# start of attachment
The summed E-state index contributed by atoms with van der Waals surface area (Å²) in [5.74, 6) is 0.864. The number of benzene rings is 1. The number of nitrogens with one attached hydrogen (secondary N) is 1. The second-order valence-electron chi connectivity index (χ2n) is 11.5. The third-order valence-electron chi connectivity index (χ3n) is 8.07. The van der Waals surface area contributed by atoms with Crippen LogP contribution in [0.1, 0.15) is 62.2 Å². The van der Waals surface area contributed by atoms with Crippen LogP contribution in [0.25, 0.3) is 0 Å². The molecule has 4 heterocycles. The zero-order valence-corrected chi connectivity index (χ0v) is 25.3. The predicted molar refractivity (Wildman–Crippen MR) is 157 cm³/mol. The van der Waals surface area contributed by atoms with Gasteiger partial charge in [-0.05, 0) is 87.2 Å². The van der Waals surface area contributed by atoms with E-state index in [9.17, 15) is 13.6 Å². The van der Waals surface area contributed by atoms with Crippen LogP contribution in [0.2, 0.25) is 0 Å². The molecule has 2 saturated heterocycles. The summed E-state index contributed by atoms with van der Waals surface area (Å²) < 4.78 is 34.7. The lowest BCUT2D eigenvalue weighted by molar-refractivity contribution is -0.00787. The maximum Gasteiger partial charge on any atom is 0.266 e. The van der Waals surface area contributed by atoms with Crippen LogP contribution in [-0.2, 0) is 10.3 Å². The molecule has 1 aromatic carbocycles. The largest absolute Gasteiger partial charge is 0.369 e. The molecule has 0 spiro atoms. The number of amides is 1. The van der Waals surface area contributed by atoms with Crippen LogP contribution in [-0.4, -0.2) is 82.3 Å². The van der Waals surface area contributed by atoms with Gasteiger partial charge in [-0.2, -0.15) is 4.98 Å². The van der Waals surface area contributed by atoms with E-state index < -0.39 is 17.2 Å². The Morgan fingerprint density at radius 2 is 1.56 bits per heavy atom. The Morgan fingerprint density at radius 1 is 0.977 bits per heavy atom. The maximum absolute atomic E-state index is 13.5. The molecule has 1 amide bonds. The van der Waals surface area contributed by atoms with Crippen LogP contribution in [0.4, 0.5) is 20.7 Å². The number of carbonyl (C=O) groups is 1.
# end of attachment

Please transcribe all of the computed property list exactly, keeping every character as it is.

The summed E-state index contributed by atoms with van der Waals surface area (Å²) in [5.74, 6) is 0.864. The number of benzene rings is 1. The number of nitrogens with one attached hydrogen (secondary N) is 1. The second-order valence-electron chi connectivity index (χ2n) is 11.5. The third-order valence-electron chi connectivity index (χ3n) is 8.07. The van der Waals surface area contributed by atoms with Crippen LogP contribution in [0.1, 0.15) is 62.2 Å². The van der Waals surface area contributed by atoms with Crippen LogP contribution in [0.25, 0.3) is 0 Å². The molecule has 4 heterocycles. The zero-order valence-corrected chi connectivity index (χ0v) is 25.3. The predicted molar refractivity (Wildman–Crippen MR) is 157 cm³/mol. The van der Waals surface area contributed by atoms with Gasteiger partial charge in [-0.05, 0) is 87.2 Å². The van der Waals surface area contributed by atoms with E-state index in [9.17, 15) is 13.6 Å². The van der Waals surface area contributed by atoms with Crippen LogP contribution in [0.2, 0.25) is 0 Å². The molecule has 2 saturated heterocycles. The summed E-state index contributed by atoms with van der Waals surface area (Å²) < 4.78 is 34.7. The lowest BCUT2D eigenvalue weighted by molar-refractivity contribution is -0.00787. The maximum Gasteiger partial charge on any atom is 0.266 e. The van der Waals surface area contributed by atoms with Crippen LogP contribution in [-0.2, 0) is 10.3 Å². The molecule has 1 aromatic carbocycles. The largest absolute Gasteiger partial charge is 0.369 e. The molecule has 0 spiro atoms. The number of amides is 1. The van der Waals surface area contributed by atoms with Crippen LogP contribution in [-0.4, -0.2) is 82.3 Å². The van der Waals surface area contributed by atoms with Gasteiger partial charge in [-0.2, -0.15) is 4.98 Å². The van der Waals surface area contributed by atoms with E-state index < -0.39 is 17.2 Å². The Morgan fingerprint density at radius 2 is 1.56 bits per heavy atom. The Morgan fingerprint density at radius 1 is 0.977 bits per heavy atom. The maximum absolute atomic E-state index is 13.5. The molecule has 1 amide bonds. The van der Waals surface area contributed by atoms with Crippen LogP contribution in [0.4, 0.5) is 20.7 Å². The number of carbonyl (C=O) groups is 1.